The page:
Paradoxes

Posted by Graeme Lyons , Friday, 28 September 2012 07:13

So this is the longest I have gone without writing a post since I started this blog. Burned out, taking a break from natural history, whatever you want to call it my enthusiasm to do much outside of work is at an all time low. Strangely, I'm not worried about this. So last week, when I started one of the timed invertebrate counts at Iping, I wasn't expecting to get that excited. Boy was I wrong!
After rather a dull start we moved onto the grazing trial plot where we recorded Hornet Robber-fly and a number of dung beetles including Athodius foetens. Things really started picking up on the Stedham plot though when Andy called me over to show me a rare 'orb weaver' had just beaten off pine. I am hoping we can get a photo of this spider as it really is quite smart and totally unlike the other species in the genus. It was the Na Araniella displicata. As I was about to start sweeping I looked down in my net to see a distinctive spider of a genus I was yet to see, a pirate spider or Ero! This is a striking little spider with a cryptic pattern and strange tubercles on the abdomen. It was the Nb species Ero tuberculata. Just as I was gleefully singing 'we don't need another Ero!' I swept another one of the lumpy little buggers. It was then that I noticed the strange beetle in my net...

At first I thought it was a mordellid, but I recognised it from a specimen Patrick Roper gave me a couple of years ago. It's the Wasp Nest Beetle Metoecus paradoxus. There in the net was another one but looking quite different. This one must be a male as it had strongly pectinate antennae. I figure I had swept a pair in cop. I also recorded Ammophila pubescens and Machimus cingulatus for the first time. I even updated my list to 4089. I am eagerly awaiting DNA of a bat that I was lucky enough to see at Ebernoe a month back too but that is another story...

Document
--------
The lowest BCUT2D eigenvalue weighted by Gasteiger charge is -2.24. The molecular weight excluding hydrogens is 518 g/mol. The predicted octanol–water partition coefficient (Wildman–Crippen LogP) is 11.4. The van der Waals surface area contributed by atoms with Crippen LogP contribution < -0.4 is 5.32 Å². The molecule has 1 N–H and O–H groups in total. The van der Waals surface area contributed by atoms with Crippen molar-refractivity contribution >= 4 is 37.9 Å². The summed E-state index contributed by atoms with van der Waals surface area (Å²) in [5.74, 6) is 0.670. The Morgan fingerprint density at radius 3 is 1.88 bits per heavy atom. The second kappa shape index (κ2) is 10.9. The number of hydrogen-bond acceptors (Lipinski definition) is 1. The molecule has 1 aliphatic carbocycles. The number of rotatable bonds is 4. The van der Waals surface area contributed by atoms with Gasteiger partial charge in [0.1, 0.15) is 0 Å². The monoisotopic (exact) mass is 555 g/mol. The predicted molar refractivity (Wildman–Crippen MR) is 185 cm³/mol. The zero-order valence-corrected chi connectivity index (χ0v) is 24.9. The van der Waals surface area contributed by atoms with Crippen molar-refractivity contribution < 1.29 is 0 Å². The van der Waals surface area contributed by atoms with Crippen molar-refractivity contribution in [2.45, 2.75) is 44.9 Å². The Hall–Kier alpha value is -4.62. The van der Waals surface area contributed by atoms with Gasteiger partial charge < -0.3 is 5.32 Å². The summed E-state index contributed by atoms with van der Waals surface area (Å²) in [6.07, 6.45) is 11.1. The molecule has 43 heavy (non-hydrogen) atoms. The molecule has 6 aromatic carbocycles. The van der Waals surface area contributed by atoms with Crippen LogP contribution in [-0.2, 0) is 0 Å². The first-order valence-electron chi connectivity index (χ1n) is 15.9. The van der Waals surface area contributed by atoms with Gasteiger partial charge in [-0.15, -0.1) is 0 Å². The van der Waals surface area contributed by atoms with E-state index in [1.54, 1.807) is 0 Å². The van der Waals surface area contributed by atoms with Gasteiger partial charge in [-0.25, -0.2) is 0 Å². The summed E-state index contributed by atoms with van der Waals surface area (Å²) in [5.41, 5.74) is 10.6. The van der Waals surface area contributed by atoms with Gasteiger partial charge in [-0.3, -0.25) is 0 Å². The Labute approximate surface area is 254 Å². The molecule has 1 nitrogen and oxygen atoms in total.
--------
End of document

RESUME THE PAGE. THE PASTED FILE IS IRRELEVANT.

So am I back? I'm not sure. Someone asked me if it is affecting my work. The simple answer is no, I am still as passionate about the job. Where things have changed is the hobby side of things. So, I intend to spend the winter doing other things like BMF, Jiu Jitsu, lifting heavy things, occasional rock climbing, watching LOTS of films, writing my novel and drinking lots of beer.  So as quickly as I became animated by the survey's findings on the day, I rapidly sank back to the cold indifference that has dominated my feelings towards natural history since I returned from Ireland. Will I ever reconnect with my estranged hobby?...

2 Response to "Paradoxes"

Steve Gale Says:

If you gorge yourself on Begian chocolate for weeks on end you will end up vomitting and not wanting to go near the stuff for quite a while. Natural History study can be a bit like that...

Andrew Cunningham Says:

It is a good thing and very easy to have too much of.

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